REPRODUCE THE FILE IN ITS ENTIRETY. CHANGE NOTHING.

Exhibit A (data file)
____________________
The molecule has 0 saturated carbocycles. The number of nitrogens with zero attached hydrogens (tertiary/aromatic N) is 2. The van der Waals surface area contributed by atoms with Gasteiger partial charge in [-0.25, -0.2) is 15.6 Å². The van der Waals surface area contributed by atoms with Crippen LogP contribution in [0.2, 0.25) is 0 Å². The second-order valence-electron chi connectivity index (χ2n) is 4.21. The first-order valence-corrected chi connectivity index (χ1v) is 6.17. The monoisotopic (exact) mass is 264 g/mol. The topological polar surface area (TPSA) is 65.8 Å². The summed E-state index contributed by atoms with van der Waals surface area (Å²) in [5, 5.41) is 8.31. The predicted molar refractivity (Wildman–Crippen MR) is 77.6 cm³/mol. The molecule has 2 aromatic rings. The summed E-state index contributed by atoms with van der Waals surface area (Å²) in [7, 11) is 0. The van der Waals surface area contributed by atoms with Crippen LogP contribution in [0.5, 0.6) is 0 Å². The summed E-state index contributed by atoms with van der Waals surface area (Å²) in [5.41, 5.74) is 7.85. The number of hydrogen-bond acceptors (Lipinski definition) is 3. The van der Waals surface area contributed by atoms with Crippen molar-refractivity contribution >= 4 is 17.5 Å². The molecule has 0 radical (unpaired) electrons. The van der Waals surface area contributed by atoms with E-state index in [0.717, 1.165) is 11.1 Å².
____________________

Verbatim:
The molecule has 0 saturated carbocycles. The number of nitrogens with zero attached hydrogens (tertiary/aromatic N) is 2. The van der Waals surface area contributed by atoms with Gasteiger partial charge in [-0.25, -0.2) is 15.6 Å². The van der Waals surface area contributed by atoms with Crippen LogP contribution in [0.2, 0.25) is 0 Å². The second-order valence-electron chi connectivity index (χ2n) is 4.21. The first-order valence-corrected chi connectivity index (χ1v) is 6.17. The monoisotopic (exact) mass is 264 g/mol. The topological polar surface area (TPSA) is 65.8 Å². The summed E-state index contributed by atoms with van der Waals surface area (Å²) in [5, 5.41) is 8.31. The predicted molar refractivity (Wildman–Crippen MR) is 77.6 cm³/mol. The molecule has 2 aromatic rings. The summed E-state index contributed by atoms with van der Waals surface area (Å²) in [7, 11) is 0. The van der Waals surface area contributed by atoms with Crippen LogP contribution in [0.5, 0.6) is 0 Å². The summed E-state index contributed by atoms with van der Waals surface area (Å²) in [5.41, 5.74) is 7.85. The number of hydrogen-bond acceptors (Lipinski definition) is 3. The van der Waals surface area contributed by atoms with Crippen molar-refractivity contribution >= 4 is 17.5 Å². The molecule has 0 radical (unpaired) electrons. The van der Waals surface area contributed by atoms with E-state index in [0.717, 1.165) is 11.1 Å².